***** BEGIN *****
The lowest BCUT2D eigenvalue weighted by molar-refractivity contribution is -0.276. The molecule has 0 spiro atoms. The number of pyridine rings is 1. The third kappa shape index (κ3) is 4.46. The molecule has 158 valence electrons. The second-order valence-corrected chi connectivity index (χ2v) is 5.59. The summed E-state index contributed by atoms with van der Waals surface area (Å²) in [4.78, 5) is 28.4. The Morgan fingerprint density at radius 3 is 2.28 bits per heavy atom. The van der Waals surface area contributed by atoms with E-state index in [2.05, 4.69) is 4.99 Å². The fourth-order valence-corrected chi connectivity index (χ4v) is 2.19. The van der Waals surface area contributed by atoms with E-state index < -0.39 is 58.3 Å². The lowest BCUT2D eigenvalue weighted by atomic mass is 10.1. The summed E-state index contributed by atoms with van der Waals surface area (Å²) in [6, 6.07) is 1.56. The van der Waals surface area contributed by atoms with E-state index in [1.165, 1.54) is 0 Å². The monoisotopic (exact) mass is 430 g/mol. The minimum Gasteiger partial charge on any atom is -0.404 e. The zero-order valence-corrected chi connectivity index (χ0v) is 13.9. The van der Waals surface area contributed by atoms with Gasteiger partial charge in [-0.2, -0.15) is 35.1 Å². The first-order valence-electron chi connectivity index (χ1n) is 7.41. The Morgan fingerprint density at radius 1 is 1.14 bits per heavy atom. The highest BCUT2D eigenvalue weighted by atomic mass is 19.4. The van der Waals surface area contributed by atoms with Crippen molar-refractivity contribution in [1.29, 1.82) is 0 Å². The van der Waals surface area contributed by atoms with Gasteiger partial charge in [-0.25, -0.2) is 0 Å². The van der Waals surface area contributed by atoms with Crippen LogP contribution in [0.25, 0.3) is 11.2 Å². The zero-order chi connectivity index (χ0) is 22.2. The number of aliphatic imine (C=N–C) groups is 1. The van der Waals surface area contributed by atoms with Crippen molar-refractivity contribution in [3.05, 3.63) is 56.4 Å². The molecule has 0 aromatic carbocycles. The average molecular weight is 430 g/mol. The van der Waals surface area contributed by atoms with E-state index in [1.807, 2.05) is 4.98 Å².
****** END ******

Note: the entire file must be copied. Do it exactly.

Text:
The lowest BCUT2D eigenvalue weighted by molar-refractivity contribution is -0.276. The molecule has 0 spiro atoms. The number of pyridine rings is 1. The third kappa shape index (κ3) is 4.46. The molecule has 158 valence electrons. The second-order valence-corrected chi connectivity index (χ2v) is 5.59. The summed E-state index contributed by atoms with van der Waals surface area (Å²) in [4.78, 5) is 28.4. The Morgan fingerprint density at radius 3 is 2.28 bits per heavy atom. The van der Waals surface area contributed by atoms with E-state index in [2.05, 4.69) is 4.99 Å². The fourth-order valence-corrected chi connectivity index (χ4v) is 2.19. The van der Waals surface area contributed by atoms with E-state index < -0.39 is 58.3 Å². The lowest BCUT2D eigenvalue weighted by atomic mass is 10.1. The summed E-state index contributed by atoms with van der Waals surface area (Å²) in [6, 6.07) is 1.56. The van der Waals surface area contributed by atoms with E-state index in [1.165, 1.54) is 0 Å². The monoisotopic (exact) mass is 430 g/mol. The minimum Gasteiger partial charge on any atom is -0.404 e. The zero-order valence-corrected chi connectivity index (χ0v) is 13.9. The van der Waals surface area contributed by atoms with Gasteiger partial charge in [-0.2, -0.15) is 35.1 Å². The first-order valence-electron chi connectivity index (χ1n) is 7.41. The Morgan fingerprint density at radius 1 is 1.14 bits per heavy atom. The highest BCUT2D eigenvalue weighted by atomic mass is 19.4. The van der Waals surface area contributed by atoms with Crippen molar-refractivity contribution in [1.29, 1.82) is 0 Å². The van der Waals surface area contributed by atoms with Gasteiger partial charge in [-0.25, -0.2) is 0 Å². The van der Waals surface area contributed by atoms with Crippen LogP contribution in [0.25, 0.3) is 11.2 Å². The zero-order chi connectivity index (χ0) is 22.2. The number of aliphatic imine (C=N–C) groups is 1. The van der Waals surface area contributed by atoms with Crippen molar-refractivity contribution in [3.05, 3.63) is 56.4 Å². The molecule has 0 aromatic carbocycles. The average molecular weight is 430 g/mol. The van der Waals surface area contributed by atoms with E-state index in [1.807, 2.05) is 4.98 Å².